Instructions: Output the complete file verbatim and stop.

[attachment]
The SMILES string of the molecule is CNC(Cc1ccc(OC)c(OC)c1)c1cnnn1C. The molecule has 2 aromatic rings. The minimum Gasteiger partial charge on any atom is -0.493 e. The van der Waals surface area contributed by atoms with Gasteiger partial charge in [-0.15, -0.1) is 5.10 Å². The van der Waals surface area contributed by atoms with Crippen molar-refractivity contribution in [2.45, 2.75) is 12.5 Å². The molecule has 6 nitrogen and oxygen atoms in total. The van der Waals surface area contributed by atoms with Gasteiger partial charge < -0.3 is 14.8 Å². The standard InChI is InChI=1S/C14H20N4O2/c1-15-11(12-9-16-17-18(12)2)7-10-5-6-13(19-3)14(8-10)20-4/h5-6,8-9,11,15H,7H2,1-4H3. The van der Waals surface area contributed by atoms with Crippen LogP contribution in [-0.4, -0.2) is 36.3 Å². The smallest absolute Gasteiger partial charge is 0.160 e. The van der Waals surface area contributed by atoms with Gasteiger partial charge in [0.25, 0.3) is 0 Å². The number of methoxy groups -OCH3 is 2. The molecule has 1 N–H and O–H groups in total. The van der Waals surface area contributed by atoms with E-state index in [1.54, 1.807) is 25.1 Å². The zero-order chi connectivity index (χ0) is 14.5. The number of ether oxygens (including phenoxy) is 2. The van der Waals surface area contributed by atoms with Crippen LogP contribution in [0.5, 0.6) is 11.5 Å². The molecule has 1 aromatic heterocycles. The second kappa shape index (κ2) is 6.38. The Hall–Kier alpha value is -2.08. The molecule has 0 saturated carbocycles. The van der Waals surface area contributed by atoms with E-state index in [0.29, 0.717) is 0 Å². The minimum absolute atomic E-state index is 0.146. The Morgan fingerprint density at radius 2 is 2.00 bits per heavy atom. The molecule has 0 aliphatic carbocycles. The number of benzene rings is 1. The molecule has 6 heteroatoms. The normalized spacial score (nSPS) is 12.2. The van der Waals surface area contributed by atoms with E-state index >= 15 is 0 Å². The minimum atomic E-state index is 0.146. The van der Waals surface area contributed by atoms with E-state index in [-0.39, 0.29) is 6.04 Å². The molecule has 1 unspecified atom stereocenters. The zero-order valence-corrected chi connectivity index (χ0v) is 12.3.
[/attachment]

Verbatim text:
The SMILES string of the molecule is CNC(Cc1ccc(OC)c(OC)c1)c1cnnn1C. The molecule has 2 aromatic rings. The minimum Gasteiger partial charge on any atom is -0.493 e. The van der Waals surface area contributed by atoms with Gasteiger partial charge in [-0.15, -0.1) is 5.10 Å². The van der Waals surface area contributed by atoms with Crippen molar-refractivity contribution in [2.45, 2.75) is 12.5 Å². The molecule has 6 nitrogen and oxygen atoms in total. The van der Waals surface area contributed by atoms with Gasteiger partial charge < -0.3 is 14.8 Å². The standard InChI is InChI=1S/C14H20N4O2/c1-15-11(12-9-16-17-18(12)2)7-10-5-6-13(19-3)14(8-10)20-4/h5-6,8-9,11,15H,7H2,1-4H3. The van der Waals surface area contributed by atoms with Crippen LogP contribution in [-0.4, -0.2) is 36.3 Å². The smallest absolute Gasteiger partial charge is 0.160 e. The van der Waals surface area contributed by atoms with Gasteiger partial charge in [0.25, 0.3) is 0 Å². The number of methoxy groups -OCH3 is 2. The molecule has 1 N–H and O–H groups in total. The van der Waals surface area contributed by atoms with E-state index in [1.54, 1.807) is 25.1 Å². The zero-order chi connectivity index (χ0) is 14.5. The number of ether oxygens (including phenoxy) is 2. The van der Waals surface area contributed by atoms with Crippen LogP contribution in [0.5, 0.6) is 11.5 Å². The molecule has 1 aromatic heterocycles. The second kappa shape index (κ2) is 6.38. The Hall–Kier alpha value is -2.08. The molecule has 0 saturated carbocycles. The van der Waals surface area contributed by atoms with E-state index in [0.29, 0.717) is 0 Å². The minimum absolute atomic E-state index is 0.146. The Morgan fingerprint density at radius 2 is 2.00 bits per heavy atom. The molecule has 0 aliphatic carbocycles. The number of benzene rings is 1. The molecule has 6 heteroatoms. The normalized spacial score (nSPS) is 12.2. The van der Waals surface area contributed by atoms with E-state index >= 15 is 0 Å². The minimum atomic E-state index is 0.146. The van der Waals surface area contributed by atoms with E-state index in [-0.39, 0.29) is 6.04 Å². The molecule has 1 unspecified atom stereocenters. The zero-order valence-corrected chi connectivity index (χ0v) is 12.3.